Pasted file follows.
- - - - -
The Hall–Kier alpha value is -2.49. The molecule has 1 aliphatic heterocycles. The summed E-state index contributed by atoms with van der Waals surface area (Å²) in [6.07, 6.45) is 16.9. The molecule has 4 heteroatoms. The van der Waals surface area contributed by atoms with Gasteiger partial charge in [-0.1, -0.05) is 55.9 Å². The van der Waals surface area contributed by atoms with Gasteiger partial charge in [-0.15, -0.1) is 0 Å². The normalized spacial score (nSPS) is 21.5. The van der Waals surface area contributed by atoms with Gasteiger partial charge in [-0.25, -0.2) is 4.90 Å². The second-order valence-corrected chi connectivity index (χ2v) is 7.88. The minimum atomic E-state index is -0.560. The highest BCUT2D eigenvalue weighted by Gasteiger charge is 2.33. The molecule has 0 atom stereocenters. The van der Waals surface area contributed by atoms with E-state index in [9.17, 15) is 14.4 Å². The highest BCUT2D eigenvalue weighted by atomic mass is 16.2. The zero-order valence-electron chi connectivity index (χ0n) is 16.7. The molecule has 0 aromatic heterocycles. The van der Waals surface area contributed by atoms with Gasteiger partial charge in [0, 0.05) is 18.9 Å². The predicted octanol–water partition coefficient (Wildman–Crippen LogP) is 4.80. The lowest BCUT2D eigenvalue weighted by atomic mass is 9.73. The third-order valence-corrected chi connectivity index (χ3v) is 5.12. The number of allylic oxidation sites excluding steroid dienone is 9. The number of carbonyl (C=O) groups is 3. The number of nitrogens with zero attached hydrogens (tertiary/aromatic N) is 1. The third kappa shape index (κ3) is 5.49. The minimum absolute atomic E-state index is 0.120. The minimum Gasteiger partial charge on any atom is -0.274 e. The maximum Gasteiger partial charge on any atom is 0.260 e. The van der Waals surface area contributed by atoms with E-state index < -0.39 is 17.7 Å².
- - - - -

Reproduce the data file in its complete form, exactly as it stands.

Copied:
The Hall–Kier alpha value is -2.49. The molecule has 1 aliphatic heterocycles. The summed E-state index contributed by atoms with van der Waals surface area (Å²) in [6.07, 6.45) is 16.9. The molecule has 4 heteroatoms. The van der Waals surface area contributed by atoms with Gasteiger partial charge in [-0.1, -0.05) is 55.9 Å². The van der Waals surface area contributed by atoms with Gasteiger partial charge in [-0.15, -0.1) is 0 Å². The normalized spacial score (nSPS) is 21.5. The van der Waals surface area contributed by atoms with Gasteiger partial charge in [-0.25, -0.2) is 4.90 Å². The second-order valence-corrected chi connectivity index (χ2v) is 7.88. The minimum atomic E-state index is -0.560. The highest BCUT2D eigenvalue weighted by Gasteiger charge is 2.33. The molecule has 0 atom stereocenters. The van der Waals surface area contributed by atoms with E-state index in [9.17, 15) is 14.4 Å². The highest BCUT2D eigenvalue weighted by atomic mass is 16.2. The zero-order valence-electron chi connectivity index (χ0n) is 16.7. The molecule has 0 aromatic heterocycles. The van der Waals surface area contributed by atoms with Gasteiger partial charge in [0, 0.05) is 18.9 Å². The predicted octanol–water partition coefficient (Wildman–Crippen LogP) is 4.80. The lowest BCUT2D eigenvalue weighted by atomic mass is 9.73. The third-order valence-corrected chi connectivity index (χ3v) is 5.12. The number of allylic oxidation sites excluding steroid dienone is 9. The number of carbonyl (C=O) groups is 3. The number of nitrogens with zero attached hydrogens (tertiary/aromatic N) is 1. The third kappa shape index (κ3) is 5.49. The minimum absolute atomic E-state index is 0.120. The minimum Gasteiger partial charge on any atom is -0.274 e. The maximum Gasteiger partial charge on any atom is 0.260 e. The van der Waals surface area contributed by atoms with E-state index < -0.39 is 17.7 Å².